Twilight, All Night
I watched all four movies in a row—in a theater full of superfans—and lived to tell the tale.
6:26 Bella awakes with Romeo and Juliet on her pillow, a sop to the subtext-impaired.
6:28 Bella’s friends are still paired off the way they were before summer break. Apparently in the Twilight universe, even adolescent humans mate for life.
6:36 “You’re my only reason to stay alive—if that’s what I am,” Edward says.
6:41 Glancing around the theater, I notice that a couple in my row have brought their own blanket to snuggle up with. They’re in for the long haul.
6:49 Edward dumps Bella after learning that Victoria (now played by Bryce Dallas Howard) intends to avenge her mate’s death at Edward’s hands by killing his human consort. A shell-shocked Bella trips over a tree in the forest and faints. Someone needs to do a supercut of the series’ heroine falling on her ass, which seems to happen every several minutes.
6:56 Although he’s thousands of miles away, Edward appears in ghostly form to warn Bella when she’s getting into trouble. I can’t help but think the first film would have taken some of the curse off this unbearably saccharine gimmick with a wink or a nod, but Chris Weitz’s directing lacks the wit and self-awareness Catherine Hardwicke brought to the first installment. Spoiling any delusion that Hollywood is a meritocracy, Weitz was given the job after killing off the Golden Compass series with a fizzled franchise-starter.
6:59 Jacob is clearly crushing on Bella, although she’s blind to it, and perhaps to her own attraction to him. She procures a pair of defunct dirt bikes for the mechanically inclined Jacob to fix, thus giving them ample reason to spend time together in Edward’s absence.
7:05 Did I mention Jacob’s a werewolf? Now he knows it as well, and is spending his free time with his fellow Quileute mutants. Why are they all so hairless in their human form? They look as if they’ve just stepped out of an ad for bodybuilding supplements.
7:08 Bella gets a motorcycle of her own, and promptly … falls off.
7:11 Having realized that the rush of danger will make Edward appear to her, if only as a ghostly superego, Bella takes a double date to an action movie called Face Punch. The offscreen dialogue—“No, you put your gun down or I’ll blow your head off”—is the closest New Moon gets to a bona fide joke.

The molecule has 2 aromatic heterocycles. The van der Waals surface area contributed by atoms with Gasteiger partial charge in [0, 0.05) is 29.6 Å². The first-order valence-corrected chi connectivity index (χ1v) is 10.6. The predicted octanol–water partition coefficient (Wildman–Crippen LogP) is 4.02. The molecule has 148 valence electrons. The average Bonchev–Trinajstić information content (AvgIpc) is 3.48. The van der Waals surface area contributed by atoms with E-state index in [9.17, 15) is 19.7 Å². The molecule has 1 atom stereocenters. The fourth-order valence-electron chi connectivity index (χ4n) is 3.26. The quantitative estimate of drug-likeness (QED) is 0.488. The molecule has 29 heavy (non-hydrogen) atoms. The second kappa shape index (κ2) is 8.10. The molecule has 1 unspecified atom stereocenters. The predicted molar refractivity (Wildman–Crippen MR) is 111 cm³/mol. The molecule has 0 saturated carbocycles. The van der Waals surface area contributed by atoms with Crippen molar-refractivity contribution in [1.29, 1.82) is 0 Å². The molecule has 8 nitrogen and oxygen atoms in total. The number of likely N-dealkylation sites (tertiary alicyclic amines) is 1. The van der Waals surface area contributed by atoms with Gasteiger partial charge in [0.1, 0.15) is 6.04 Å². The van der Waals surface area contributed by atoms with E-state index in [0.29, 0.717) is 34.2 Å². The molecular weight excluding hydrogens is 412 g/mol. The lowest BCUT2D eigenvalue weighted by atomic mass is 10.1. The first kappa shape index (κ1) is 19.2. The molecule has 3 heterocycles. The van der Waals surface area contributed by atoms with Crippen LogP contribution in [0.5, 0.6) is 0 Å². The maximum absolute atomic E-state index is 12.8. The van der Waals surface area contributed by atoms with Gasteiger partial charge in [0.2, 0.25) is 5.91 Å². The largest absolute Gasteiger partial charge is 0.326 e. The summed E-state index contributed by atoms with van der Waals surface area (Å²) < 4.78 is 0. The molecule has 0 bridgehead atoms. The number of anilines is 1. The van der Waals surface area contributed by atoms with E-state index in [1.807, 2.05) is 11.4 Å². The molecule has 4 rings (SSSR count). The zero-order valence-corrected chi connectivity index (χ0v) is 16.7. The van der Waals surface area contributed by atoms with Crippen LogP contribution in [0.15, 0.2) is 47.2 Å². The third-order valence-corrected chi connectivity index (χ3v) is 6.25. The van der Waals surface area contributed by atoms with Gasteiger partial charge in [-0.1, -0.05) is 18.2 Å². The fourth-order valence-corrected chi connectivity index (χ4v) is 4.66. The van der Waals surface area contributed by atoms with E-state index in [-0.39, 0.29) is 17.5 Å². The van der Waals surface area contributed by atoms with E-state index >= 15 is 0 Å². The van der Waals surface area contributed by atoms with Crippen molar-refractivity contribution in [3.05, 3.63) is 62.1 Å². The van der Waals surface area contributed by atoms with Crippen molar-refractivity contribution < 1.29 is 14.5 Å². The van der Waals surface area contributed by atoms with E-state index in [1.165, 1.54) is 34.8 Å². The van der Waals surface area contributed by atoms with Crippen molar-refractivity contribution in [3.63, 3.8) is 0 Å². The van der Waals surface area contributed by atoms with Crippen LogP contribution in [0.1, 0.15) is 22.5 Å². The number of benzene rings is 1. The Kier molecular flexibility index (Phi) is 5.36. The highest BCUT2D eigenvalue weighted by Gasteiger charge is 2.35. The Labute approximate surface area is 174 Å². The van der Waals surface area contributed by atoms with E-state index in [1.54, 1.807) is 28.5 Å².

7:34 Jacob’s been avoiding Bella, so she goes to his house. A confrontation with his tribal brethren turns angry, until a particularly hot-tempered Quileute turns into a werewolf. As the wolf lunges for Bella, Jacob emerges from the house and starts running at it. Bella screams for Jacob’s safety until he, too, changes form. The wolf is out of the bag.
7:37 “It’s not a lifestyle choice,” Jacob says of his lycanthropy. “I was born this way.” Throw in his body-sculpted, manscaped physique, and you have to wonder if his competitive interest in Bella is just a way to get Edward to notice him. Homosocial deconstruction, activate!
7:55 Believing Bella dead, Edward plans the vampire equivalent of suicide by cop. He heads to Italy, the home of a three-vamp tribunal called the Volturi, intending to expose his diamond-skinned self to a crowd of humans and earn the Volturi’s fatal wrath. (They don’t have many rules, but keeping the existence of vampires secret is the big one.) It’s not easy to kill a vampire, but they’re pretty good at it.
8:00 Bella, naturally, arrives in the nick of time, but not before Edward has unbuttoned his shirt and taken a half-step into the sunlight. He’s got body hair, along with alarmingly pale skin and hipbones you could balance a lunch tray on.
8:03 “It doesn’t make sense for you to love me,” he says to Bella. The sound of noses being blown in the audience.
8:05 Edward and Bella pile into an elevator to meet the Volturi. Apparently the undead favor opera as elevator music.
8:08 In addition to being exempt from Edward’s ability to read minds, Bella is apparently impervious to the Volturi’s powers as well, an indication that her relationship with Edward serves some as-yet-unknown higher purpose. She’s human, but not ordinary.